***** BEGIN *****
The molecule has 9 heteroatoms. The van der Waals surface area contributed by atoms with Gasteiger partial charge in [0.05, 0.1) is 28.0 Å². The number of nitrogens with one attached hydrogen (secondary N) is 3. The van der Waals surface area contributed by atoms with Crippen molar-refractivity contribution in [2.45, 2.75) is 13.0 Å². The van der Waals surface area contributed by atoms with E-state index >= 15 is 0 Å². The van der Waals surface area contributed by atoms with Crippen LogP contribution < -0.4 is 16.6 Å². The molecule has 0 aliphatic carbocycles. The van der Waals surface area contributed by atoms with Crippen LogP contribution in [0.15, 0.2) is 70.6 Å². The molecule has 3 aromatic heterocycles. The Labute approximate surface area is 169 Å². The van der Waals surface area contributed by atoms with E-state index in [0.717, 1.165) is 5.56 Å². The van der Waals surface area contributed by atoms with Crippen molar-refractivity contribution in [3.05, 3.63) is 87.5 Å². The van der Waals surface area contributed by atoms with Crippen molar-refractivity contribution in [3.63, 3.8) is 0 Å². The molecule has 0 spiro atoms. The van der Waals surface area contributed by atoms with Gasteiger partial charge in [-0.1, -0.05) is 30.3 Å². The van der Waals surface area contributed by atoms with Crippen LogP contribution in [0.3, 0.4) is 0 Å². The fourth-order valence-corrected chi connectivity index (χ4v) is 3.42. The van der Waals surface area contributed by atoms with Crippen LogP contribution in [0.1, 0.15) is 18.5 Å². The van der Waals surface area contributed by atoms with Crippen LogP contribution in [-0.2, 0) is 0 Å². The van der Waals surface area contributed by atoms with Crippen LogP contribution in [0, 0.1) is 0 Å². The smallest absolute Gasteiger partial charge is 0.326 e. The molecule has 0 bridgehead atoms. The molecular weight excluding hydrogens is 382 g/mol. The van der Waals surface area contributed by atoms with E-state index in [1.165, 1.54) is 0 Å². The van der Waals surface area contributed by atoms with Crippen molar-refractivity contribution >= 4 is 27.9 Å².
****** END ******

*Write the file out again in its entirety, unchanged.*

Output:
The molecule has 9 heteroatoms. The van der Waals surface area contributed by atoms with Gasteiger partial charge in [0.05, 0.1) is 28.0 Å². The number of nitrogens with one attached hydrogen (secondary N) is 3. The van der Waals surface area contributed by atoms with Crippen molar-refractivity contribution in [2.45, 2.75) is 13.0 Å². The van der Waals surface area contributed by atoms with E-state index >= 15 is 0 Å². The van der Waals surface area contributed by atoms with Crippen LogP contribution < -0.4 is 16.6 Å². The molecule has 0 aliphatic carbocycles. The van der Waals surface area contributed by atoms with Crippen LogP contribution in [0.15, 0.2) is 70.6 Å². The molecule has 3 aromatic heterocycles. The Labute approximate surface area is 169 Å². The van der Waals surface area contributed by atoms with E-state index in [0.717, 1.165) is 5.56 Å². The van der Waals surface area contributed by atoms with Crippen molar-refractivity contribution in [3.05, 3.63) is 87.5 Å². The van der Waals surface area contributed by atoms with Crippen molar-refractivity contribution in [3.63, 3.8) is 0 Å². The molecule has 0 spiro atoms. The van der Waals surface area contributed by atoms with Gasteiger partial charge in [-0.1, -0.05) is 30.3 Å². The van der Waals surface area contributed by atoms with Crippen LogP contribution in [0.3, 0.4) is 0 Å². The fourth-order valence-corrected chi connectivity index (χ4v) is 3.42. The van der Waals surface area contributed by atoms with Crippen LogP contribution in [0.1, 0.15) is 18.5 Å². The van der Waals surface area contributed by atoms with Crippen LogP contribution in [-0.2, 0) is 0 Å². The van der Waals surface area contributed by atoms with Crippen LogP contribution in [0, 0.1) is 0 Å². The smallest absolute Gasteiger partial charge is 0.326 e. The molecule has 0 bridgehead atoms. The molecular weight excluding hydrogens is 382 g/mol. The van der Waals surface area contributed by atoms with E-state index in [1.165, 1.54) is 0 Å². The van der Waals surface area contributed by atoms with Crippen molar-refractivity contribution >= 4 is 27.9 Å².